And she said for decades that she’d be dead by eighty. Said she could feel it in her bones. Said it was written into her fate. She got that wrong. No, she stubbornly hung on for as long as she could. Shame, really, because if she hadn’t, we wouldn’t have had to put ourselves through the shambles that was her eightieth birthday party.Continue reading “My Mother and Her Cat (Part 1) | Short Story”
Feelin’ festive? Fancy a freebie? My short story collection, Merry Bloody Christmas is available for FREE for the next five days.
In a gloomy Yorkshire town on a snowy Christmas Eve, nothing pans out exactly as it should…
An awkward breakup, a vengeful turkey, digitalised ghosts and alien abductions. A chocoholic grizzly bear, a talking Christmas tree, mince pie overdoses and a very bloody murder.
Will poor old Saint Nick make it out alive?
Head over to Amazon to grab your FREE copy of Merry Bloody Christmas now.
Ho-ho-ho, Merry Bookmas!
Silly stories from my social media pages this week…
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It’s Spring Bank Holiday weekend here in the UK, which means three things: an extra day off on Monday, ice-cold cider all weekend long, and my latest eBook available to buy for FREE in every Amazon marketplace.
Come What May Day has 20 overlapping, interweaving, multi-genre short stories that will make you laugh, roll your eyes, and be a little bit sick in your mouth.
This offer is only available until midnight on Monday, so be sure grab your free copy on Amazon ASAP!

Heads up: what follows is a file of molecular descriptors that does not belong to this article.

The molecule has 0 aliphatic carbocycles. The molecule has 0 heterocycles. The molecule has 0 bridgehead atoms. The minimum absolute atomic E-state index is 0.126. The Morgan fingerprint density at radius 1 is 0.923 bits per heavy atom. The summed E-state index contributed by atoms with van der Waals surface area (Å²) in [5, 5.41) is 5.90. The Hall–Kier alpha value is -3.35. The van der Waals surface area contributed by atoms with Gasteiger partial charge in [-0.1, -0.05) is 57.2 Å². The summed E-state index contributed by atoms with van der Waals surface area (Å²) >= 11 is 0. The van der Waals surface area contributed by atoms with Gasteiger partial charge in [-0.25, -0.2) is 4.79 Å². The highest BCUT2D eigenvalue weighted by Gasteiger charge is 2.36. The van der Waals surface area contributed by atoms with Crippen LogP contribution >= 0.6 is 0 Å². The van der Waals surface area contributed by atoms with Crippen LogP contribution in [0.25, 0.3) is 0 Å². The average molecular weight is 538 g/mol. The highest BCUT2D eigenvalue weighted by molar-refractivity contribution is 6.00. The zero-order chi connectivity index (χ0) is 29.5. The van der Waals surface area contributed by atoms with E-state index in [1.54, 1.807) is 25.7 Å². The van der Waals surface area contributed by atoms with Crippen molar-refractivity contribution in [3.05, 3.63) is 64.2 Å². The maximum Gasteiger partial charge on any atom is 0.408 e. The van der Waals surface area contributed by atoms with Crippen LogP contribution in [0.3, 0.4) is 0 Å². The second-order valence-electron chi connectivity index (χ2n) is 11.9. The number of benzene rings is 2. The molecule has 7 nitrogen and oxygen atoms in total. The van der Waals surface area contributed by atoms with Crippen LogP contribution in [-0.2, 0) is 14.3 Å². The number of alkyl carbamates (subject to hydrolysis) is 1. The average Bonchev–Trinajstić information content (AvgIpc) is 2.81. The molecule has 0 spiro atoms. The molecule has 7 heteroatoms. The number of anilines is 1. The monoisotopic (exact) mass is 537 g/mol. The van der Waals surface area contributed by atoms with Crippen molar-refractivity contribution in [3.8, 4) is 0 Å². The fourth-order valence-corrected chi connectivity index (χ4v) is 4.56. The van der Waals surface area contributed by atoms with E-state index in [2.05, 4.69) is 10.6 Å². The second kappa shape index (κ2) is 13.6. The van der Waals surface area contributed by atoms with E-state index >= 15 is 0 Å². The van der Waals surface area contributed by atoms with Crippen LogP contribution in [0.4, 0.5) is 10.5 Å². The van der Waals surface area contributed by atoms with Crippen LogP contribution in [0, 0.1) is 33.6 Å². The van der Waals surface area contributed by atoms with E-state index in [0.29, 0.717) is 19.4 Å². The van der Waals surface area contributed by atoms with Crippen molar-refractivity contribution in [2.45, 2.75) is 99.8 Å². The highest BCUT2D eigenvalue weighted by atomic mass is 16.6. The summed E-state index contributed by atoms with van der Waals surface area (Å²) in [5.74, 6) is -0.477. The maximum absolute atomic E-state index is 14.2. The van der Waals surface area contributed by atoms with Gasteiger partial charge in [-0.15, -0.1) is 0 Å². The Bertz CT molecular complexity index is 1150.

May Day has arrived in a gloomy Yorkshire town, and the storm clouds have parted just enough for the annual May Fair to kick off without a hitch. But how long will it be until the town’s dark streak rears its ugly head?
There’s some very questionable meat on the barbecue, a chainsaw-wielding madman is on the loose, and a couple of aliens are trying to figure out if Earth is worth all the hype.
The Morris dancers can’t remember their moves, the maypole is commandeered by a ribbon-addicted feline, and an animal army is awaiting in the woods to set a revolution in motion.
Will the May Queen be deserved of her crown? Will the Federation of Knitters finally gossip itself into oblivion? And will the Green Man get away with his usual mischief before the twisted trees scupper his plans?
Silly, sweet and sinister, these funny short stories for adults are the perfect read for a lazy spring weekend.
Catch up with some of the characters from the author’s previous collection – Merry Bloody Christmas – or get to the know them for the first time with Come What May Day.
And if you’re a Brit, may the sun shine down on your Bank Holiday Weekend with only minimal amounts of (sadly inevitable) rain.
‘He’s terribly cute.’
Cute aren’t I?
I’d make a lovely lodger. Neat. Tidy. Quiet, except for when the postman comes and you need an advance warning of him shoving danger through the letterbox. Continue reading “An Ode to Sausages | Short Story”
Today is the launch of my latest collection of short stories, Come What May Day, which naturally has me feeling all excited and utterly fraught with nerves in equal measures.
Just like my last collection, each story in Come What May Day takes place in the same nameless Yorkshire town and on the same day, only this time the onset of spring has brought about some new adventures.
May Day has arrived and the storm clouds have parted just enough for the annual May Fair to kick off without a hitch. But how long will it be until the town’s dark streak rears its ugly head? Continue reading “Come What May Day | A New Short Story Collection”